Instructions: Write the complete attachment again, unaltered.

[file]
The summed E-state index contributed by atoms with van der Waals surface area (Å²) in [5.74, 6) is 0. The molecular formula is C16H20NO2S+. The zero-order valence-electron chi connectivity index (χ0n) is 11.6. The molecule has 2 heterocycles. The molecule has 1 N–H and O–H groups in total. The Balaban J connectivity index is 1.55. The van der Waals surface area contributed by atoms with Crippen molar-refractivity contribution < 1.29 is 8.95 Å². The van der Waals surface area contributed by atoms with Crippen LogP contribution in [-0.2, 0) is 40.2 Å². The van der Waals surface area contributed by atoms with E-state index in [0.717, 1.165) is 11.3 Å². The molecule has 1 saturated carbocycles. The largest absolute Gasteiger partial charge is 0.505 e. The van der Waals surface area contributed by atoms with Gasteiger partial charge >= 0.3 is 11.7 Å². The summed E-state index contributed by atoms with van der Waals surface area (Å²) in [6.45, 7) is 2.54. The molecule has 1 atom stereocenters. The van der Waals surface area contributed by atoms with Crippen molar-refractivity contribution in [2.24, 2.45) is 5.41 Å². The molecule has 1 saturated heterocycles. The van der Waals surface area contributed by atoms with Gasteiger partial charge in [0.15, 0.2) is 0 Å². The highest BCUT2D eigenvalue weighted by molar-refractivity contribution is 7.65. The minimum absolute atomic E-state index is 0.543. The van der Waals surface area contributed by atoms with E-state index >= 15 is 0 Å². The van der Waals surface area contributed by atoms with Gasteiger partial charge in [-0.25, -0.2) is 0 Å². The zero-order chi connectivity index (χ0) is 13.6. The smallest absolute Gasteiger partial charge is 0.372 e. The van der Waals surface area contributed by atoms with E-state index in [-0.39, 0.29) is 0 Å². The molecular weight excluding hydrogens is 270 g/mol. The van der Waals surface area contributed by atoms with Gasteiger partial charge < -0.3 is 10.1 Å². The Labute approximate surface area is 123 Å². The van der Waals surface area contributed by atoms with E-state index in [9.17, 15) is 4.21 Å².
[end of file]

The summed E-state index contributed by atoms with van der Waals surface area (Å²) in [5.74, 6) is 0. The molecular formula is C16H20NO2S+. The zero-order valence-electron chi connectivity index (χ0n) is 11.6. The molecule has 2 heterocycles. The molecule has 1 N–H and O–H groups in total. The Balaban J connectivity index is 1.55. The van der Waals surface area contributed by atoms with Crippen molar-refractivity contribution < 1.29 is 8.95 Å². The van der Waals surface area contributed by atoms with Crippen LogP contribution in [-0.2, 0) is 40.2 Å². The van der Waals surface area contributed by atoms with E-state index in [0.717, 1.165) is 11.3 Å². The molecule has 1 saturated carbocycles. The largest absolute Gasteiger partial charge is 0.505 e. The van der Waals surface area contributed by atoms with Gasteiger partial charge >= 0.3 is 11.7 Å². The summed E-state index contributed by atoms with van der Waals surface area (Å²) in [6.45, 7) is 2.54. The molecule has 1 atom stereocenters. The van der Waals surface area contributed by atoms with Crippen molar-refractivity contribution in [2.24, 2.45) is 5.41 Å². The molecule has 1 saturated heterocycles. The van der Waals surface area contributed by atoms with Gasteiger partial charge in [0.15, 0.2) is 0 Å². The highest BCUT2D eigenvalue weighted by molar-refractivity contribution is 7.65. The minimum absolute atomic E-state index is 0.543. The van der Waals surface area contributed by atoms with E-state index >= 15 is 0 Å². The van der Waals surface area contributed by atoms with Gasteiger partial charge in [-0.25, -0.2) is 0 Å². The zero-order chi connectivity index (χ0) is 13.6. The smallest absolute Gasteiger partial charge is 0.372 e. The van der Waals surface area contributed by atoms with E-state index in [-0.39, 0.29) is 0 Å². The molecular weight excluding hydrogens is 270 g/mol. The van der Waals surface area contributed by atoms with Gasteiger partial charge < -0.3 is 10.1 Å². The Labute approximate surface area is 123 Å². The van der Waals surface area contributed by atoms with E-state index in [9.17, 15) is 4.21 Å².